Laurence Horn laurence.horn at YALE.EDU
Wed Apr 7 18:31:50 UTC 2010

At 8:14 AM -0400 4/7/10, Bill Palmer wrote:
>I'm thinking the analogy might be with "barnacle", a more nautical term. Or
>Bill Palmer

And if the rust objects had formed in smaller pairwise ovoid shapes,
the analogical source for "rusticles" might have been a different one


>----- Original Message -----
>From: "Charles Doyle" <cdoyle at UGA.EDU>
>Sent: Wednesday, April 07, 2010 7:57 AM
>Subject: Re: Popsicle
>>---------------------- Information from the mail
>>header -----------------------
>>Sender:       American Dialect Society <ADS-L at LISTSERV.UGA.EDU>
>>Poster:       Charles Doyle <cdoyle at UGA.EDU>
>>Subject:      Re: Popsicle
>>Passing by a TV yesterday afternoon, I stopped briefly to watch some
>>footage on the History channel about a sunken ship. Long stalactites of
>>rust were clearly being referred to as "rusticles."
>>"Rusticle" garners some 9,000 raw Google hits, including a Wikipedia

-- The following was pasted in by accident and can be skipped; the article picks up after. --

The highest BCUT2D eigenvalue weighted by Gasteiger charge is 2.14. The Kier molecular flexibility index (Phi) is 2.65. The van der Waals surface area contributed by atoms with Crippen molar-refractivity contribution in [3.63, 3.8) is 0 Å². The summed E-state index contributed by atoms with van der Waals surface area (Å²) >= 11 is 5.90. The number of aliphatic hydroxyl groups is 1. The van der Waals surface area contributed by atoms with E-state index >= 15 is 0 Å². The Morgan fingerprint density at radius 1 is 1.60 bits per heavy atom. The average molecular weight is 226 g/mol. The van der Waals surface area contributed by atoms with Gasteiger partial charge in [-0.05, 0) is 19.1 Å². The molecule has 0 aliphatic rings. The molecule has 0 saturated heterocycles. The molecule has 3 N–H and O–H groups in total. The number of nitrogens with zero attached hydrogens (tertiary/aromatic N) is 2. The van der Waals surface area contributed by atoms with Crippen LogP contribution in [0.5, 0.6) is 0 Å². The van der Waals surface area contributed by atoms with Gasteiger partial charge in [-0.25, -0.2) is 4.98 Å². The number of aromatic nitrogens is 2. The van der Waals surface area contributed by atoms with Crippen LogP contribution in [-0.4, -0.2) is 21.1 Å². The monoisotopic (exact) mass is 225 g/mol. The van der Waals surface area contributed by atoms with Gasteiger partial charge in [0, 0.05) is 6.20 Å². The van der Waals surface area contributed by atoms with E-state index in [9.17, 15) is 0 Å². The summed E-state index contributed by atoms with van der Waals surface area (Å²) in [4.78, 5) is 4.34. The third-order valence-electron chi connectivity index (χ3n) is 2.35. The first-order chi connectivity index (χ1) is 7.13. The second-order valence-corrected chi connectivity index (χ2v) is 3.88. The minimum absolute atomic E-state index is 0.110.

>>entry.  Last night "rustsicle" got a little over 1,000 hits, this morning
>>fewer than 100 (go figure!).
>>"Rusticle" looks like a simple blend of "rust" + "-sicle," rather than the
>>result of a phonological development--unless we suppose that the [s]
>>following the [t] got swallowed by the [s] before the [t].
>>The American Dialect Society - http://www.americandialect.org
>No virus found in this incoming message.
>Checked by AVG - www.avg.com
>Version: 8.5.437 / Virus Database: 271.1.1/2794 - Release Date: 04/06/10
>The American Dialect Society - http://www.americandialect.org

The American Dialect Society - http://www.americandialect.org

More information about the Ads-l mailing list